Iron Chef America Victor Chef Edward Lee Serves Up Korean-Brooklyn Inspired Southern Cuisine
By Shana Ting Lipton
When I first met Edward Lee in Manhattan he was a literary agent. A few years later, he opened up a creative Korean restaurant in Little Italy called Clay. The Korean American chef and former lit major has come a long way since then–literally and figuratively. He moved to to Lousville, Kentucky and took over the helm of 610 Magnolia, reinventing it as a top culinary destination for new Southern American cooking.
His melding of his take on Southern cuisine with everything from Korean to Indian cuisine has garnered him praise from Gourmet magazine and the New York Times. It also fostered honors including a win on the Food Netork’s Iron Chef America, and a formidable reputation as a chef and tastemaker.
Refreshingly, Lee is a sort of intellectual and literate Renaissance-chef, who draws his inspiration from all manner of cultural influences–from traditional French cuisine to the writing of William Faulkner.
Edward Lee’s Chic Trek Interview
CT: Where is the most exciting and innovative cuisine coming out of these days on a global scale?
EL: The most innovative chefs are still coming out of Spain but there are pockets of incredible things happening all over, like Scandinavia, London, Korea, etc. It used to be all about France but culinary dominance has decentralized and anywhere you have a hungry young chef willing to scour the internet in search of inspiration, you have the potential for a great innovator.
CT: What are your favorite herbs and/or spices?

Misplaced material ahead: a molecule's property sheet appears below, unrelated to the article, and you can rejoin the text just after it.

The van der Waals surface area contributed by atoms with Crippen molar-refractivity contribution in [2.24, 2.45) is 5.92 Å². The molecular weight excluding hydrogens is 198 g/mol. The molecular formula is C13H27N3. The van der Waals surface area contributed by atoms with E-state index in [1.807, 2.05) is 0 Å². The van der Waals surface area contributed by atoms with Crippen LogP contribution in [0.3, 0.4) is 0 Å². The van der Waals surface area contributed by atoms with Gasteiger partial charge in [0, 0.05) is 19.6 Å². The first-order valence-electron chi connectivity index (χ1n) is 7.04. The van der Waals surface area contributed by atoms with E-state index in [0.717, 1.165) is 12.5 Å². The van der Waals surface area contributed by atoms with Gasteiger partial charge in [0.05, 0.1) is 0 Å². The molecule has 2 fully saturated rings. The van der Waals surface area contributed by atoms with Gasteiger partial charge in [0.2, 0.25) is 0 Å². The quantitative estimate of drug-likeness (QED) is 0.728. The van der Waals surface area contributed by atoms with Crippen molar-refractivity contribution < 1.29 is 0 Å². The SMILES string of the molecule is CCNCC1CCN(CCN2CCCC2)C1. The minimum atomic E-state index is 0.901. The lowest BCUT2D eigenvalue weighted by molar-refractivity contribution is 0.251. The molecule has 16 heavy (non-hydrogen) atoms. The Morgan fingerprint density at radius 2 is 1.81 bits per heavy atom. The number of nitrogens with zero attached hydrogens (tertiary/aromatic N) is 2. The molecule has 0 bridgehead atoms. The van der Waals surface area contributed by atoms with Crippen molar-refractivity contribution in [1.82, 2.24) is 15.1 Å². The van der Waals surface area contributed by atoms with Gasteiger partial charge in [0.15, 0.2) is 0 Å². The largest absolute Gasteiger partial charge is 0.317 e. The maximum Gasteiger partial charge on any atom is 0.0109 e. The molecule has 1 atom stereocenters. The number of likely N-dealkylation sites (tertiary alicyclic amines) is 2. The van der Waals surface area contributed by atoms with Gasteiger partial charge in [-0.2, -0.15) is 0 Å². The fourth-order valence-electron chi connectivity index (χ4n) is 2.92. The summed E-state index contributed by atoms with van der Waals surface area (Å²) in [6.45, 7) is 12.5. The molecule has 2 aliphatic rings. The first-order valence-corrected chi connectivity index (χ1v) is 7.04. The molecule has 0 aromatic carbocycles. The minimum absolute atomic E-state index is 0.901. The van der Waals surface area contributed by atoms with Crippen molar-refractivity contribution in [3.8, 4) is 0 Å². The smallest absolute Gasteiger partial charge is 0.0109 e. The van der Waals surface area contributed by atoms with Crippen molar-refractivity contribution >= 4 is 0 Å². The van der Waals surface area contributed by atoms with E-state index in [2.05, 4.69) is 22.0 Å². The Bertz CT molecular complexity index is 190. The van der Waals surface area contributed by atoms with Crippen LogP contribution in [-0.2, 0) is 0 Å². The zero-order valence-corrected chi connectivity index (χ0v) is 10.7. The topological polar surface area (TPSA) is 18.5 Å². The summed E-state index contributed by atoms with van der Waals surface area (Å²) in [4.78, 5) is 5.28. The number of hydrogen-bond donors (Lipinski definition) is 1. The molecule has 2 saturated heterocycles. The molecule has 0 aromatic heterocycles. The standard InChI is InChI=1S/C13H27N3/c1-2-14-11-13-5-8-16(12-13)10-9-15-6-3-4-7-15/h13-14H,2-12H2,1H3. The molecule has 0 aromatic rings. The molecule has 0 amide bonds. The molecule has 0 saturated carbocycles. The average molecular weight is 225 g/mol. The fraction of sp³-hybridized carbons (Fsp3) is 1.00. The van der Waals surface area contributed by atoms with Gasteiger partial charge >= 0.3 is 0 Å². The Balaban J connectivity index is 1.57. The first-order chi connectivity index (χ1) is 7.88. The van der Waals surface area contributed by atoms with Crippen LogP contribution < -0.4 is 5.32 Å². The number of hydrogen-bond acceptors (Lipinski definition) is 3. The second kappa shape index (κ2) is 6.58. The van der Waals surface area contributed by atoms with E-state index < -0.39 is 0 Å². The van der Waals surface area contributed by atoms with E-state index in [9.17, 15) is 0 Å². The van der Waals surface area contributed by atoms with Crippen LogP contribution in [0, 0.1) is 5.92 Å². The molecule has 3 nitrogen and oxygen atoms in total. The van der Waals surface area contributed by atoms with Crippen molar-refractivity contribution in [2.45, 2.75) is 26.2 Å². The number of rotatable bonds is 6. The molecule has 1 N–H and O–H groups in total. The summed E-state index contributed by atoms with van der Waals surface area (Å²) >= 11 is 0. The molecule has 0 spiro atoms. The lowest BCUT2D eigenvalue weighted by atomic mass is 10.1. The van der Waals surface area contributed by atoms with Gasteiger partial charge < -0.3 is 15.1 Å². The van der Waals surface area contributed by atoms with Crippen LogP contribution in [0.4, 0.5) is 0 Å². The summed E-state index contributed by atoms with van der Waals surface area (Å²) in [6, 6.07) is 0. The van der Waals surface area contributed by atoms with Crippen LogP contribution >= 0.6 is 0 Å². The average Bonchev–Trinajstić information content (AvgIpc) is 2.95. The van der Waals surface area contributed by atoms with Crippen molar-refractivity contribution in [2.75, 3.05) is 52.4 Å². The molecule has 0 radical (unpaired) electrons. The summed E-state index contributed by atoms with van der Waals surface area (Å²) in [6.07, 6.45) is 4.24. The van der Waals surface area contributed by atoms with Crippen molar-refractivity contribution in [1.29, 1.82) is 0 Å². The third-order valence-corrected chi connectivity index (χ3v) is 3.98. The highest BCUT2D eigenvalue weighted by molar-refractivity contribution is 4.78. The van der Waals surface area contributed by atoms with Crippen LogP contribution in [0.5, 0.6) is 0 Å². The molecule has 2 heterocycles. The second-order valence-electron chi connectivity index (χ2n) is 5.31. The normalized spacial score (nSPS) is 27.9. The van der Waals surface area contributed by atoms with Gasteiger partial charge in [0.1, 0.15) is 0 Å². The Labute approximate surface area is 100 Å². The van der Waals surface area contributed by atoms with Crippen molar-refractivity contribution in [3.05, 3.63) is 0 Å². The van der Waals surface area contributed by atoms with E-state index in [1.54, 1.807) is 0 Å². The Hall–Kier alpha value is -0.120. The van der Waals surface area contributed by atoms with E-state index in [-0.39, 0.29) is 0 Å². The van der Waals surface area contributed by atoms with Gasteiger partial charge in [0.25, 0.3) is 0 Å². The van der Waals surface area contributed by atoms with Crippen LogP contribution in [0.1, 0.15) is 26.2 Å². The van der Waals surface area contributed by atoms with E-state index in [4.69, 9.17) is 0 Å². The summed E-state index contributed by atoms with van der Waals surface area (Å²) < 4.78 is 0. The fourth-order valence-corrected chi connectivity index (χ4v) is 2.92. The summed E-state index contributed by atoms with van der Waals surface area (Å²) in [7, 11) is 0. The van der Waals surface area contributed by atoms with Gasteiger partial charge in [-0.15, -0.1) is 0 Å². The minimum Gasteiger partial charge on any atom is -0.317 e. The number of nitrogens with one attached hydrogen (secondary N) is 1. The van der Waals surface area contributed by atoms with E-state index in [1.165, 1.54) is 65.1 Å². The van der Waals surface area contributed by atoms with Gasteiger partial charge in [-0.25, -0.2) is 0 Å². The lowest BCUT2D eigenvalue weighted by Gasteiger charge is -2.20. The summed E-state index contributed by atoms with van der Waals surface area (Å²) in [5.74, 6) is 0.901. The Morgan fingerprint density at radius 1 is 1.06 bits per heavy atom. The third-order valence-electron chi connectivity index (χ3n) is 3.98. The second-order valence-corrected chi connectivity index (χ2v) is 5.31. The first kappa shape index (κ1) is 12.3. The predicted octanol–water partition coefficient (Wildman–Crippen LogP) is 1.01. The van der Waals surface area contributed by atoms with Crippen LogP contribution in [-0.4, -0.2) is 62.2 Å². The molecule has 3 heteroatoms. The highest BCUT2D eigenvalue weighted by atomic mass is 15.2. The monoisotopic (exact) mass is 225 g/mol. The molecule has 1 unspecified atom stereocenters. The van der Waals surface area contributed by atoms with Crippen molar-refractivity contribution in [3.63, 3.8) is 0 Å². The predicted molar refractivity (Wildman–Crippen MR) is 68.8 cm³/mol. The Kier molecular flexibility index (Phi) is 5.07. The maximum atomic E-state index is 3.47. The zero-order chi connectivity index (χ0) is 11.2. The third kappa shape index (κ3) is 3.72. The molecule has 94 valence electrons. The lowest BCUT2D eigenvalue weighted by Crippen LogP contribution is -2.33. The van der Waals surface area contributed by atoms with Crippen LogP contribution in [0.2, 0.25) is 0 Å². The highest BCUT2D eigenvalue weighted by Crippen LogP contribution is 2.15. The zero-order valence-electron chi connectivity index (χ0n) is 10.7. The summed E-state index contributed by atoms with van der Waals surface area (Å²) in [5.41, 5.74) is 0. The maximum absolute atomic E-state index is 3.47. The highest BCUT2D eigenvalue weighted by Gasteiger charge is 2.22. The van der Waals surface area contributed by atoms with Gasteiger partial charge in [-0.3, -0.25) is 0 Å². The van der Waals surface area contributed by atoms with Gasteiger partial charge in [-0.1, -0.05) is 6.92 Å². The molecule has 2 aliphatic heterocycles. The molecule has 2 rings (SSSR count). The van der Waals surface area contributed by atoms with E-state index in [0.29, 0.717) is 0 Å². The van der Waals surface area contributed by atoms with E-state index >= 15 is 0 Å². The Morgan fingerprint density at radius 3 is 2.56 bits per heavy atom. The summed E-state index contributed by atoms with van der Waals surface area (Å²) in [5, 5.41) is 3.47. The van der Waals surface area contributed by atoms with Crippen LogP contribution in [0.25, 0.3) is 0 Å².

EL: I’m really into Indian Spices right now, ajwain, fresh curry leaves, masala blends,chapti, etc. There is so much potential in them that we in the western world have not even scratched the surface of these incredible spice blends.
CT: What have the effects of TV cooking competitions been on the culinary scene today?
EL: Cooking competitions are like game shows, they are entertaining and filled with tension but ultimately I don’t know if they change the landscape of cuisine much. I do think they give a national platform for young chefs in out of the way cities (like Louisville) to shine and for that, it is valuable part of the nurturing of young chefs.
CT: What is the most unusual (cultural) hybrid in terms of dishes that you have cooked in your restaurant?
EL: I like to do a lot of convergence of Asian and Southern cuisine. I think they actually have a lot in common. Our most popular example of this is our Southern BBQ sauce made with an Asian profile of black garlic and black bean. It still seems familiar as a BBQ sauce but the Asian flavors are surprising and really makes people take notice.
CT: Being a Korean Brooklyn native, did you grow up more influenced by Korean food or Brooklyn style cooking?
EL: Korean food was important to me as a template to learn about salty, spicy, sweet and sour. It definitely molded my approach to food philosophically but the street food of Brooklyn was certainly what I fell in love with first. Whether it was a hot dog stand or an ice cream truck, those were the first instances when I got real excited about food. I still try to think back to those moments when I am feeling a but overwhelmed by the seriousness of it all.
CT: You went traveling around in a search of a restaurant back in 2002…which cities did you visit? Why did you decide on Louisville?